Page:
12. Principal Component Analysis and Clustering
13. A Social Media Application
14. Latent Semantic Analysis
15. Randomized Singular Value Decomposition
8. 7. Natural Language and Finance AI: Vectorization and Time Series
1. Natural Language AI
2. Preparing Natural Language Data for Machine Processing
3. Statistical Models and the log Function
4. Zipf’s Law for Term Counts
5. Various Vector Representations for Natural Language Documents
6. Cosine Similarity
7. Natural Language Processing Applications
8. Transformers and Attention Models
9. Convolutional Neural Networks for Time Series Data
10. Recurrent Neural Networks for Time Series Data
11. An Example of Natural Language Data
12. Finance AI
9. 8. Probabilistic Generative Models
1. What Are Generative Models Useful For?
2. The Typical Mathematics of Generative Models
3. Shifting Our Brain from Deterministic Thinking to Probabilistic Thinking
4. Maximum Likelihood Estimation
5. Explicit and Implicit Density Models
6. Explicit Density-Tractable: Fully Visible Belief Networks
7. Explicit Density-Tractable: Change of Variables Nonlinear Independent Component Analysis
8. Explicit Density-Intractable: Variational Autoencoders Approximation via Variational Methods
9. Explicit Density-Intractable: Boltzman Machine Approximation via Markov Chain
10. Implicit Density-Markov Chain: Generative Stochastic Network
11. Implicit Density-Direct: Generative Adversarial Networks
12. Example: Machine Learning and Generative Networks for High Energy Physics
13. Other Generative Models
14. The Evolution of Generative Models
15. Probabilistic Language Modeling
10. 9. Graph Models
1. Graphs: Nodes, Edges, and Features for Each
2. Example: PageRank Algorithm
3. Inverting Matrices Using Graphs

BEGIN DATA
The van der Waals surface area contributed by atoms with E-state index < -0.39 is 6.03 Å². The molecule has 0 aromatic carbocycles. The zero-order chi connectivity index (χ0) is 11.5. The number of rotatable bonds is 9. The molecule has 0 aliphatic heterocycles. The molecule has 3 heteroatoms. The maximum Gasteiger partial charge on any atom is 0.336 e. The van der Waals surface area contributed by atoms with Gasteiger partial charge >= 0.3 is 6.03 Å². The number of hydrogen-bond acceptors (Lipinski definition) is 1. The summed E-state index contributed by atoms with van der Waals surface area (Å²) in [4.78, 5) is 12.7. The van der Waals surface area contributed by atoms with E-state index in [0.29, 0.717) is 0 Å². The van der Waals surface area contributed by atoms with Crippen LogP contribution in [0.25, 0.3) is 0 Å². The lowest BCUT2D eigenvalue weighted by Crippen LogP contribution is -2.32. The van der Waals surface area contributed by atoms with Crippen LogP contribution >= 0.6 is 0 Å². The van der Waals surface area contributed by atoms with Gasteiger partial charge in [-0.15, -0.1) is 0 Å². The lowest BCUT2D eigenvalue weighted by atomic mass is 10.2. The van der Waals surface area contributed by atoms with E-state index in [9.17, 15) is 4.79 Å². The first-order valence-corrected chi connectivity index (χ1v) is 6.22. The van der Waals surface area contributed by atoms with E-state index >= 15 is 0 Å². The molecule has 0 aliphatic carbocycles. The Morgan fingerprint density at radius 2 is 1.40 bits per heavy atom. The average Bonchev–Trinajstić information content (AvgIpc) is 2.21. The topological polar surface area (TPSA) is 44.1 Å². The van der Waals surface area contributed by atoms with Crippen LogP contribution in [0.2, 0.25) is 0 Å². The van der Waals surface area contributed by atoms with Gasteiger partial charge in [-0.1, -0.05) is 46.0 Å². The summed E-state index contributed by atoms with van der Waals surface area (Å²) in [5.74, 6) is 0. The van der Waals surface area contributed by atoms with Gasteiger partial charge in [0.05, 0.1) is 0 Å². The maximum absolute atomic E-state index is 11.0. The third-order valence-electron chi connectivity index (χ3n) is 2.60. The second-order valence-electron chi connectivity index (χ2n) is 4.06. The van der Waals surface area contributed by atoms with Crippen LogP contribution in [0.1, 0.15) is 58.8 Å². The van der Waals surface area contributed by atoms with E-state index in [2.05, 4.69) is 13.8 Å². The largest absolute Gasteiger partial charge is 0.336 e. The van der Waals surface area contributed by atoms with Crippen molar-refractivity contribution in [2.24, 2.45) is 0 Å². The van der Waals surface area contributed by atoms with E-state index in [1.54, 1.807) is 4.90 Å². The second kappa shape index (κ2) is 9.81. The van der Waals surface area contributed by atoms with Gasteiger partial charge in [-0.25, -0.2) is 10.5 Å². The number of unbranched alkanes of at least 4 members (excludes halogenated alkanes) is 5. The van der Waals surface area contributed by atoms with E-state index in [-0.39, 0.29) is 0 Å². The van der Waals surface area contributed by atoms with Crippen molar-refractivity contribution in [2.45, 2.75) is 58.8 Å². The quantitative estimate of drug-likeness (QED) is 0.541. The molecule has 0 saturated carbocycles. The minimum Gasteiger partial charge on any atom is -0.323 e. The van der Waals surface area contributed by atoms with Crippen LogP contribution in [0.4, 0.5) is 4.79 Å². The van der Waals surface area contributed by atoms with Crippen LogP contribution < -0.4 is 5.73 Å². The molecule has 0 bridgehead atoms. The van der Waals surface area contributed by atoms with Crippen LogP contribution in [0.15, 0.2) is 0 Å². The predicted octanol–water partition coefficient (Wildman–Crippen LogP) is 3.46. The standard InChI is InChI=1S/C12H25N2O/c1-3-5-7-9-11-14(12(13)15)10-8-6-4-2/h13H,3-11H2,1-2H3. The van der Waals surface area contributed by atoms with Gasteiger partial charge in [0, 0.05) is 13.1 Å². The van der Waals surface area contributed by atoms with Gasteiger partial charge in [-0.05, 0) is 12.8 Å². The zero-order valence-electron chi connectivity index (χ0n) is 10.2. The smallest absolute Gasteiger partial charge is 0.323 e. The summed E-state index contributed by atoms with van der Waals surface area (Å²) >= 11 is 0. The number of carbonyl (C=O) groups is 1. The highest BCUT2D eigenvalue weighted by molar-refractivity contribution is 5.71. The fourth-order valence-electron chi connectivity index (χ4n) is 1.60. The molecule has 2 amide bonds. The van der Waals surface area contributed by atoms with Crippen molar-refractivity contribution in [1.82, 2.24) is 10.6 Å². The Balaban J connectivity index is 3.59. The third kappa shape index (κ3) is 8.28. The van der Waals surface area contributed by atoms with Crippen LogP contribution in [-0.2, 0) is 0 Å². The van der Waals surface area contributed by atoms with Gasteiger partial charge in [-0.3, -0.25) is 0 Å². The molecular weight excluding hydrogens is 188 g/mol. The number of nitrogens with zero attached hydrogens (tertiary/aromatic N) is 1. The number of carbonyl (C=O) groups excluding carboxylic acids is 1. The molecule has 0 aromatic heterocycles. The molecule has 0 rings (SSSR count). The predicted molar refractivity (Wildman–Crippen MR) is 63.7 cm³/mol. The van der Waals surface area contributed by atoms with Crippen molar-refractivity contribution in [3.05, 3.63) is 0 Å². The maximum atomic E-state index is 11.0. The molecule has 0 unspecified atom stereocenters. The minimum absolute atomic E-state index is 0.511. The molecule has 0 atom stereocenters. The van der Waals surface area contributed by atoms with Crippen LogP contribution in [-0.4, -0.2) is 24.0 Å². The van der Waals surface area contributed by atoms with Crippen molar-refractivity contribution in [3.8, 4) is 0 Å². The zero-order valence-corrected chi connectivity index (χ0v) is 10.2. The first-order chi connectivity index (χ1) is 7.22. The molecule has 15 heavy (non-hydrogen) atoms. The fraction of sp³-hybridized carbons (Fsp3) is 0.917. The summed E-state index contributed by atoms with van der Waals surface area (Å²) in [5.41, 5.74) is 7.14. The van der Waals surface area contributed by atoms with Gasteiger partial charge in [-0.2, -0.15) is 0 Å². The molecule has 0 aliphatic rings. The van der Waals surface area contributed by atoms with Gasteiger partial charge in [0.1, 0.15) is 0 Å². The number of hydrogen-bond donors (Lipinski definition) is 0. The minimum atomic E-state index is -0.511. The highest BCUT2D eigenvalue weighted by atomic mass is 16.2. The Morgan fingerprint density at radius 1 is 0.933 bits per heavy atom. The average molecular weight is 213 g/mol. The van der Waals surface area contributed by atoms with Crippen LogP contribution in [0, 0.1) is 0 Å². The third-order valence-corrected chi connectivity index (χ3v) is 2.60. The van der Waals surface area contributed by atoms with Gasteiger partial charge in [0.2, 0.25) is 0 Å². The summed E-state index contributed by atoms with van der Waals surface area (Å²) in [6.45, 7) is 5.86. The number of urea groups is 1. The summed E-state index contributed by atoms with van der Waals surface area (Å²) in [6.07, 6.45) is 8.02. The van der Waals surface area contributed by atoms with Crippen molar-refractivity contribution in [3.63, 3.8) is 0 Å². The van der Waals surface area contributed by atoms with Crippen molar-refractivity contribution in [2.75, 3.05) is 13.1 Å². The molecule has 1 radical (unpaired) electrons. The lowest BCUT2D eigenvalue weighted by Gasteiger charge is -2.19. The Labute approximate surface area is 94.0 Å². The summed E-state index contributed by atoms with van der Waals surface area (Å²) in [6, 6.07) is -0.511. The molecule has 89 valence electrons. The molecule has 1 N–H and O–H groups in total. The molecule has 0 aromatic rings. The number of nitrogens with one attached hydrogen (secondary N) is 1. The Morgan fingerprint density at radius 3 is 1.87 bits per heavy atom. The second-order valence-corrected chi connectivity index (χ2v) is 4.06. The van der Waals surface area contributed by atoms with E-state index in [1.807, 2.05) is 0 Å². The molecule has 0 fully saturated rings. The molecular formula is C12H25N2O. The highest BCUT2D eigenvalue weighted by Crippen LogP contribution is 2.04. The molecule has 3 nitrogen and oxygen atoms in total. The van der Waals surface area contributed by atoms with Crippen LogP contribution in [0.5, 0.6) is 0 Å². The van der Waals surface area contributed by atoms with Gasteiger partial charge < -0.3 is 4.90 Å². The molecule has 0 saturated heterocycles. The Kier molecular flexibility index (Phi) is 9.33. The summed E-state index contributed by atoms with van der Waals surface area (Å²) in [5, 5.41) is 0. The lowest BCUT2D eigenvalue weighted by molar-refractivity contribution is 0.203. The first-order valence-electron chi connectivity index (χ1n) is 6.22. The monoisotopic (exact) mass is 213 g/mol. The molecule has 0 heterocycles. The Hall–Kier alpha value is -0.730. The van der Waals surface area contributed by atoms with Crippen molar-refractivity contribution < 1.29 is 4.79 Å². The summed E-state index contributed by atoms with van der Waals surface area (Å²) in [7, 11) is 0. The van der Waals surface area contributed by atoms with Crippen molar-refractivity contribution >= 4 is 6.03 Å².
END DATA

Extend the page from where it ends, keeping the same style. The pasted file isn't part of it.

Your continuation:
4. Cayley Graphs of Groups: Pure Algebra and Parallel Computing
5. Message Passing Within a Graph
6. The Limitless Applications of Graphs
7. Random Walks on Graphs
8. Node Representation Learning
9. Tasks for Graph Neural Networks
10. Dynamic Graph Models
11. Bayesian Networks
12. Graph Diagrams for Probabilistic Causal Modeling
13. A Brief History of Graph Theory
14. Main Considerations in Graph Theory
15. Algorithms and Computational Aspects of Graphs
11. 10. Operations Research
1. No Free Lunch
2. Complexity Analysis and O() Notation
3. Optimization: The Heart of Operations Research
5. Optimization on Networks
6. The n-Queens Problem
7. Linear Optimization
8. Game Theory and Multiagents
9. Queuing
10. Inventory
11. Machine Learning for Operations Research
12. Hamilton-Jacobi-Bellman Equation
13. Operations Research for AI
12. 11. Probability
1. Where Did Probability Appear in This Book?
2. What More Do We Need to Know That Is Essential for AI?
3. Causal Modeling and the Do Calculus
5. Large Random Matrices
6. Stochastic Processes
7. Markov Decision Processes and Reinforcement Learning
8. Theoretical and Rigorous Grounds
13. 12. Mathematical Logic
1. Various Logic Frameworks
2. Propositional Logic
3. First-Order Logic
4. Probabilistic Logic
5. Fuzzy Logic
6. Temporal Logic
7. Comparison with Human Natural Language
8. Machines and Complex Mathematical Reasoning
14. 13. Artificial Intelligence and Partial Differential Equations
1. What Is a Partial Differential Equation?
2. Modeling with Differential Equations
3. Numerical Solutions Are Very Valuable
4. Some Statistical Mechanics: The Wonderful Master Equation
5. Solutions as Expectations of Underlying Random Processes
6. Transforming the PDE
7. Solution Operators
8. AI for PDEs
9. Hamilton-Jacobi-Bellman PDE for Dynamic Programming
10. PDEs for AI?
11. Other Considerations in Partial Differential Equations
15. 14. Artificial Intelligence, Ethics, Mathematics, Law, and Policy
1. Good AI
2. Policy Matters
3. What Could Go Wrong?
4. How to Fix It?
5. Distinguishing Bias from Discrimination
6. The Hype
7. Final Thoughts
16. Index